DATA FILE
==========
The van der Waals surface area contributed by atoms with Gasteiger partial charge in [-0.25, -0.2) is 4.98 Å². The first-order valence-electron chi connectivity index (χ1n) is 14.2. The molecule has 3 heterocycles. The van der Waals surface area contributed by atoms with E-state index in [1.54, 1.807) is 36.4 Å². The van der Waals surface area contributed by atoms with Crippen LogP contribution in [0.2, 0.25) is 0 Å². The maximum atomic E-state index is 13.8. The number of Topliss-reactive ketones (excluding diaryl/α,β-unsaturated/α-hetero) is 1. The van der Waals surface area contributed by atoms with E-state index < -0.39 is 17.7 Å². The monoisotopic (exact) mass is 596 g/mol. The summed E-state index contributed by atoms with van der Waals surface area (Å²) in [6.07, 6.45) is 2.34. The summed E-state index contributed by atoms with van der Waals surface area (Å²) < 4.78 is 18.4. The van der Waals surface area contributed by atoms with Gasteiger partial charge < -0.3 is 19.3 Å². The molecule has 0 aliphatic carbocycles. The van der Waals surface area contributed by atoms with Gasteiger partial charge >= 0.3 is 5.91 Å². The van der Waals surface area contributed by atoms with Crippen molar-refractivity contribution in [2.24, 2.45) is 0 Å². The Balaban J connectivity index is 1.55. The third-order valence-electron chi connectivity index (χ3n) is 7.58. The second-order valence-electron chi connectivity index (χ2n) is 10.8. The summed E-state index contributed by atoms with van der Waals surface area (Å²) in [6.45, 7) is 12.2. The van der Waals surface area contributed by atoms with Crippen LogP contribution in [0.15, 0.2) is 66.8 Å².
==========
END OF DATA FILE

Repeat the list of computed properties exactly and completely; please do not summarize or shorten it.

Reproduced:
The van der Waals surface area contributed by atoms with Gasteiger partial charge in [-0.25, -0.2) is 4.98 Å². The first-order valence-electron chi connectivity index (χ1n) is 14.2. The molecule has 3 heterocycles. The van der Waals surface area contributed by atoms with E-state index in [1.54, 1.807) is 36.4 Å². The van der Waals surface area contributed by atoms with Crippen LogP contribution in [0.2, 0.25) is 0 Å². The maximum atomic E-state index is 13.8. The number of Topliss-reactive ketones (excluding diaryl/α,β-unsaturated/α-hetero) is 1. The van der Waals surface area contributed by atoms with E-state index < -0.39 is 17.7 Å². The monoisotopic (exact) mass is 596 g/mol. The summed E-state index contributed by atoms with van der Waals surface area (Å²) in [6.07, 6.45) is 2.34. The summed E-state index contributed by atoms with van der Waals surface area (Å²) < 4.78 is 18.4. The van der Waals surface area contributed by atoms with Gasteiger partial charge < -0.3 is 19.3 Å². The molecule has 0 aliphatic carbocycles. The van der Waals surface area contributed by atoms with Gasteiger partial charge >= 0.3 is 5.91 Å². The van der Waals surface area contributed by atoms with Crippen molar-refractivity contribution in [2.24, 2.45) is 0 Å². The Balaban J connectivity index is 1.55. The third-order valence-electron chi connectivity index (χ3n) is 7.58. The second-order valence-electron chi connectivity index (χ2n) is 10.8. The summed E-state index contributed by atoms with van der Waals surface area (Å²) in [6.45, 7) is 12.2. The van der Waals surface area contributed by atoms with Crippen LogP contribution in [0.15, 0.2) is 66.8 Å².